IOT: Going Beyond the Buzz


The Internet of Things (IoT) has been a buzzword for a while now. It is now ready to move from hype to reality. The IoT refers to the connected network of devices, vehicles, buildings, and other items that enables the exchange, collection and analysis of data. Covering about 50 billion connected devices, the total value of IoT related business could touch $15 trillion by 2020. The price of sensors and enabling WFi connectivity in devices are plummeting to such low levels that a connected device ecosystem is no longer a distant reality. 

IoT will become increasingly important in home automation and retail. In home automation, already Google Nest is enabling customers to control their thermostat, smoke detector and home security from anywhere. This control may extend to more home devices, including the refrigerator, the oven and the garage door.

In retail, the IoT helps better connect store shelves to the backroom, cut down shrinkage, enhance visibility and traceability of inventory along the supply chain and in-store, communicate to prospects through location-aware advertising, and offer customized promotions through beacons and near field communication (NFC) technologies.

In general, the IoT can significantly impact customer experience, service and care. Using information from connected devices, customer care centers can anticipate customer issues and enhance their experience and develop greater trust and loyalty with customers. In two years, about 5% of customer service cases could be initiated by connected devices and about 10% of the Fortune 500 is likely to use video service enabled by the IoT for customer care.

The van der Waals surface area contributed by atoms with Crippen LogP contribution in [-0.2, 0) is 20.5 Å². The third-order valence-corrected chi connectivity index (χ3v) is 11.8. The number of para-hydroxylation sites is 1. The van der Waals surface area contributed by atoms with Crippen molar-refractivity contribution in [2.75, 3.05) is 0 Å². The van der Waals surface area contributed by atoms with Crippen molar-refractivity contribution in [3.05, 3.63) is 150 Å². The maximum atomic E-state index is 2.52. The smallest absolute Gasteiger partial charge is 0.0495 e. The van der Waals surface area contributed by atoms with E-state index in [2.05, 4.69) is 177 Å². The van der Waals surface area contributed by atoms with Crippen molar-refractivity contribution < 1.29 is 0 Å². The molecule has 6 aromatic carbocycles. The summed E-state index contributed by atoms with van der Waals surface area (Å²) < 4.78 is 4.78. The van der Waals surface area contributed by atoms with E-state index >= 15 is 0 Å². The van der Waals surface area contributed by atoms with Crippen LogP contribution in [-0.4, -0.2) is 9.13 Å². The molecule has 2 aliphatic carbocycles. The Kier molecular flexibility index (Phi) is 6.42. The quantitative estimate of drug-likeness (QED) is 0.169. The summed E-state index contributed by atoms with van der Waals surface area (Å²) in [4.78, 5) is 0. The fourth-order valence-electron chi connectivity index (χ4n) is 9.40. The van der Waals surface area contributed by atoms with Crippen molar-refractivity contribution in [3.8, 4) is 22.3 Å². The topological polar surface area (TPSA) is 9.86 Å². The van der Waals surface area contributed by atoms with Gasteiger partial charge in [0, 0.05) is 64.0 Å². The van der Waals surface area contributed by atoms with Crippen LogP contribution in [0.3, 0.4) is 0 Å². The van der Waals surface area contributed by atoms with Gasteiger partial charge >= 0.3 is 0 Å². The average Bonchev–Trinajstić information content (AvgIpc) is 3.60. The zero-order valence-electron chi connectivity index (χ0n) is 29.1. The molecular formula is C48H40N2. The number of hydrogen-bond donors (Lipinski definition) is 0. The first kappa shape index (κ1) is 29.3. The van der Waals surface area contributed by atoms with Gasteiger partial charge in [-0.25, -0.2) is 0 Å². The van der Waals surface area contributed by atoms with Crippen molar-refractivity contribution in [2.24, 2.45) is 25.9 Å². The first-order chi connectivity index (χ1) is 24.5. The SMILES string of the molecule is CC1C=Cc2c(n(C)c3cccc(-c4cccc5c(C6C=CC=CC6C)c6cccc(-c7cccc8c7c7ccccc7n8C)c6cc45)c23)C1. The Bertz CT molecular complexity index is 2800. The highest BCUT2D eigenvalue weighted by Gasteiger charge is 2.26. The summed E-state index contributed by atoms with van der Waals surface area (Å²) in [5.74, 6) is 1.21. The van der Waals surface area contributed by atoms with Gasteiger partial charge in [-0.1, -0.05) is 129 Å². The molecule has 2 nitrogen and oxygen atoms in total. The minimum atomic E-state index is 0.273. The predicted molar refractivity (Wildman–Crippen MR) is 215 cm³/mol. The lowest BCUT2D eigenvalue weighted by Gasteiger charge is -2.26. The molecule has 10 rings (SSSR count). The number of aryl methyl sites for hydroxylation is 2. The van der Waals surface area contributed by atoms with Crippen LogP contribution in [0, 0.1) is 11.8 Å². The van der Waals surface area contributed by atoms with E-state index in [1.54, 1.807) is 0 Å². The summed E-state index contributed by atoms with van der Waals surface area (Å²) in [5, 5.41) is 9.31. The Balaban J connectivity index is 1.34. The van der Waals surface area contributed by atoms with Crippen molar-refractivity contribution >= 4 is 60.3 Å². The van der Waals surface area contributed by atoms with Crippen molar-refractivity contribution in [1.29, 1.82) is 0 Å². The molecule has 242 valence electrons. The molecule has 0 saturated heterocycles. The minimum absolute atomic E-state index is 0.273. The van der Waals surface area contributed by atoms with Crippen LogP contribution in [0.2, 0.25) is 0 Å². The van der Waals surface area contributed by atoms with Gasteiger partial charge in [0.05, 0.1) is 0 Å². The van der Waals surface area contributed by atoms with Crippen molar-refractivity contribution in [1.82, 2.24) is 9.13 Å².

The IoT can help retailers lower costs, improve productivity and boost customer demand. The interesting thing about the IoT is that it is less about things and more about services and business models. For example, über is a service that leverages the IoT through smart connections; so is Clorox’s Brita that includes a WiFi enabled smart pitcher service to automatically reorder filters. Many of these “do-it-for-me” services essentially tap smartly connected devices and automated systems, creating new business opportunities. 

To fully leverage the potential of the IoT, retailers need to invest more in data gathering and analysis from the IoT devices. On the demand side, retailers need to identify the best business models for services and work on their critical success drivers. Typically, such services could be subscription based services for ensuring that the connected devices keep working, fixing potential repairs, and upgrading the system. Rather than simply adding sensors and connectivity to all things and devices, the key question that companies will have to ask and answer is, “What services created by enabling and connecting devices will add value to customers and users?” If they do that, IoT-based services will fundamentally change the way we think, shop, work, play and live.  


Venky Shankar is professor of marketing and Coleman chair in marketing, Director of research, Center for Retailing Studies, Mays Business School, Texas A&M University. For more information on the program visit

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